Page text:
ROME – During his Easter message on Sunday, Pope Francis said it was “scandalous” that despite the pandemic still spreading, causing a severe social and economic crisis, armed conflicts are still ongoing and military arsenals are being strengthened.
The list of ongoing conflict is long.
The civil war in Syria, that marked it’s 10th year anniversary in mid-March, is still ongoing, and there’s political instability in Iraq that could at any given time devolve into conflict; and Islamist militancy continues to wreak havoc in in Pakistan.
There’s an ongoing conflict in eastern Ukraine, supported by Russia; there’s the Israeli-Palestinian conflict; Boko Haram continues to hold a deadly grip in northeastern Nigeria; political instability often translates to military-civil clashes in Myanmar, Venezuela and Nicaragua; and criminal violence in Mexico is almost as deadly as any war.
But the list continues still: there’s a civil war in Libya; a war in Yemen that in Francis words has been met with “a deafening and scandalous silence”; violence in the Central African Republic and in the Democratic Republic of Congo; South Sudan continues to be at war with itself; Nagorno-Karabakh is far from being a peaceful region; and Islamic terrorist group Al-Shabab is crippling Somalia.
Global defense spending is also on the rise: Despite the economic crunch that has led to a 3.5 percent contraction in global economic output in 2020, military expenditure is up, particularly in Europe.
In November, British Prime Minister Boris Johnson announced a 10 percent annual increase in military spending over the next four years, considered the largest boost in real terms in 30 years. If it goes according to plan, by March 2025 the UK will have a defense budget of $87 billion.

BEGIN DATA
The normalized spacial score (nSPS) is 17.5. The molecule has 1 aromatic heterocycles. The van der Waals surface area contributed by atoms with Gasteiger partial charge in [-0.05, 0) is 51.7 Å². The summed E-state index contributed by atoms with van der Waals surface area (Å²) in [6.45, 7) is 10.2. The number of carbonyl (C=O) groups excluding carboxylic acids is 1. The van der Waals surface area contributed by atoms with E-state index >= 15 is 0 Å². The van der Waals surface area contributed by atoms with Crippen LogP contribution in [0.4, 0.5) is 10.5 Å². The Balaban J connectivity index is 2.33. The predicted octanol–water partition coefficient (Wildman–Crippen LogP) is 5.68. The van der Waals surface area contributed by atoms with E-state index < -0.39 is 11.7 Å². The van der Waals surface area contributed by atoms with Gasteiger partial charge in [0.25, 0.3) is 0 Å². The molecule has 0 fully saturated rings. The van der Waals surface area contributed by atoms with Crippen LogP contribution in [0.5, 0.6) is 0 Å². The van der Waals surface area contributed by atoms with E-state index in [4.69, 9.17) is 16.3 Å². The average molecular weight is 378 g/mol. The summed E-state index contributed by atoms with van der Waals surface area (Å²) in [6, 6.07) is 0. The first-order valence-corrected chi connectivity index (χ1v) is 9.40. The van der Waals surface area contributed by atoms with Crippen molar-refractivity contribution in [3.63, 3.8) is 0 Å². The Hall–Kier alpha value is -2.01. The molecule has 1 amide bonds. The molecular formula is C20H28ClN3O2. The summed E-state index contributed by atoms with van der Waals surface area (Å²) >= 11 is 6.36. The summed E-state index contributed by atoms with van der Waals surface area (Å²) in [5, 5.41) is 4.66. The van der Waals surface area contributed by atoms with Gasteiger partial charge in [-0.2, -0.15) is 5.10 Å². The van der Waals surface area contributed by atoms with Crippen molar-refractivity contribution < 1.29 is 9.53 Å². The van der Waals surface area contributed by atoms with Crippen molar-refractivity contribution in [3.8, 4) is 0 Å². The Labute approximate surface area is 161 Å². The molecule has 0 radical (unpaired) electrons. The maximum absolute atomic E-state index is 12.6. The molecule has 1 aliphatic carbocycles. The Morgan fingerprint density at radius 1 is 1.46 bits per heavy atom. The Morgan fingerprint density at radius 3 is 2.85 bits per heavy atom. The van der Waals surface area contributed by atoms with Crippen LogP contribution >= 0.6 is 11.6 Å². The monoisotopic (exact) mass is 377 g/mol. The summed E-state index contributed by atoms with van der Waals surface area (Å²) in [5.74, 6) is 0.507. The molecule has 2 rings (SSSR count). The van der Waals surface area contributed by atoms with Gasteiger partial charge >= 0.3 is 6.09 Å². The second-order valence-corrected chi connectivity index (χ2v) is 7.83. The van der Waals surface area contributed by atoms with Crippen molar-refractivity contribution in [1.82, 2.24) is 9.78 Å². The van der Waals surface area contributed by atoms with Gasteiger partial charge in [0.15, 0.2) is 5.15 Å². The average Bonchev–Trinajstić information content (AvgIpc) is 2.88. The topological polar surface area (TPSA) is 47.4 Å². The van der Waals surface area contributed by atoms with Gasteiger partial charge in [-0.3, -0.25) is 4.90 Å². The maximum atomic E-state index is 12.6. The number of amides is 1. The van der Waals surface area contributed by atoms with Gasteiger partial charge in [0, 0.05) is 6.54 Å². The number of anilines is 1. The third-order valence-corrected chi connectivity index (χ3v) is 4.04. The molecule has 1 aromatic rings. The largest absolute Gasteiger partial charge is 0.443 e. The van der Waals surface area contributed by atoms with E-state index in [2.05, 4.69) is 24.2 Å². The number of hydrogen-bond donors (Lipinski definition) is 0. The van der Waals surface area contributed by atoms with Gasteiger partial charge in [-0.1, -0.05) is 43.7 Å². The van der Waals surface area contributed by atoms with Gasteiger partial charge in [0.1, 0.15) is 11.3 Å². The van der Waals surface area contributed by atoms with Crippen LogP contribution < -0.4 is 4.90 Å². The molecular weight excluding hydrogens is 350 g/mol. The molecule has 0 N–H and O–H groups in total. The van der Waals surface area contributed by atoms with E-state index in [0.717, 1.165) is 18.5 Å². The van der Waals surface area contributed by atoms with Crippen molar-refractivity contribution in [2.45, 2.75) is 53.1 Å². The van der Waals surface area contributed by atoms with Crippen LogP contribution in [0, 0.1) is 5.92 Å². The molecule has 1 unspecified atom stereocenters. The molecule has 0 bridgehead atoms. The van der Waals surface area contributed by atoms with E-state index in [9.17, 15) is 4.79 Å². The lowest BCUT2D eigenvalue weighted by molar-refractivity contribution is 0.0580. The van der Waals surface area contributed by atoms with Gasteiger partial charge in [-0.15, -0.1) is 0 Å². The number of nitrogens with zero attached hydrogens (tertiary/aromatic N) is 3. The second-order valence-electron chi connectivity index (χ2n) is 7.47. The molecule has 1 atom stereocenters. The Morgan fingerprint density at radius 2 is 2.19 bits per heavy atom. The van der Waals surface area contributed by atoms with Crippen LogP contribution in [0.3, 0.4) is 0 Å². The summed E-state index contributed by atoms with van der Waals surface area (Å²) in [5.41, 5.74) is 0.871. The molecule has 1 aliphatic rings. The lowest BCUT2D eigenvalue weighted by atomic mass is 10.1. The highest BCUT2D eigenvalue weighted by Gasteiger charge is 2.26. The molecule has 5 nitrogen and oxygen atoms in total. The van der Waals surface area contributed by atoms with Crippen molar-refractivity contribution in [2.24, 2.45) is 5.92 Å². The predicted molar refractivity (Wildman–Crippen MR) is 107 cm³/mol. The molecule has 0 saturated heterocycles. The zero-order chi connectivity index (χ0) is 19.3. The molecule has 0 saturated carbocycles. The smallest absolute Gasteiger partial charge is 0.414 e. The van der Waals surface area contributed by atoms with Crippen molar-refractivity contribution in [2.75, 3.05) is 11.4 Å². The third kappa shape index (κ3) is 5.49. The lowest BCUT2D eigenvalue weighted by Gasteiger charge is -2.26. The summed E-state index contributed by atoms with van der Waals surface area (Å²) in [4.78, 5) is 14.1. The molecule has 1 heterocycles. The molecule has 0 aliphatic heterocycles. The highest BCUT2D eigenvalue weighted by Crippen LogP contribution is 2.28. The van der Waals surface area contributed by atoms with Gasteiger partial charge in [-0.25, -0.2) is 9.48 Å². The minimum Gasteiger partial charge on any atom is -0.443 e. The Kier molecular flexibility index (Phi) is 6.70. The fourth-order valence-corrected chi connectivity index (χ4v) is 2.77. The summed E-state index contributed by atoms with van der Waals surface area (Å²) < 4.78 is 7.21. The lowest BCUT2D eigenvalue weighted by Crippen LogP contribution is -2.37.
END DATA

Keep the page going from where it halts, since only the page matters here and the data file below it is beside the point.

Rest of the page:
Pope Francis on Sunday also noted it was the International Day for Mine Awareness, calling antipersonnel landmines “insidious and horrible devices … how much better our world would be without these instruments of death!”
According to a statement released by the United Nations on April 4 — in addition to indiscriminately killing and maiming thousands globally — landmines, explosive remnants of war and improvised explosive devices hamper social and economic development, keep farmers from their fields, close schools, hinder reconstruction, and block safe delivery of humanitarian aid.
“Children are at a higher risk of severe injury and death, as they often mistake the deadly explosives for toys,” the UN argued.
Last but not least, as Francis noted in his remarks, many Christians have celebrated Easter under severe restrictions, and in some places, they weren’t even able to attend religious celebrations. This was not only due to COVID-19 restriction, but also due to safety concerns: Just to give one example, on Palm Sunday, which marks the beginning of Holy Week, two terrorists blew themselves up outside a cathedral in Indonesia.
Many around the globe experienced 2020 as an annus horribilis, and eagerly awaited to ring the new year. But as the ongoing conflicts and the increase expenditure in military equipment and personnel show, 2021 will likely, and unhappily, be a year many will want to forget too.
Hence, Francis message becomes all the more relevant in this season of Easter: “Amid the many hardships we are enduring, let us never forget that we have been healed by the wounds of Christ. In the light of the Risen Lord, our sufferings are now transfigured. Where there was death, now there is life. Where there was mourning, now there is consolation.”
Follow Inés San Martín on Twitter: @inesanma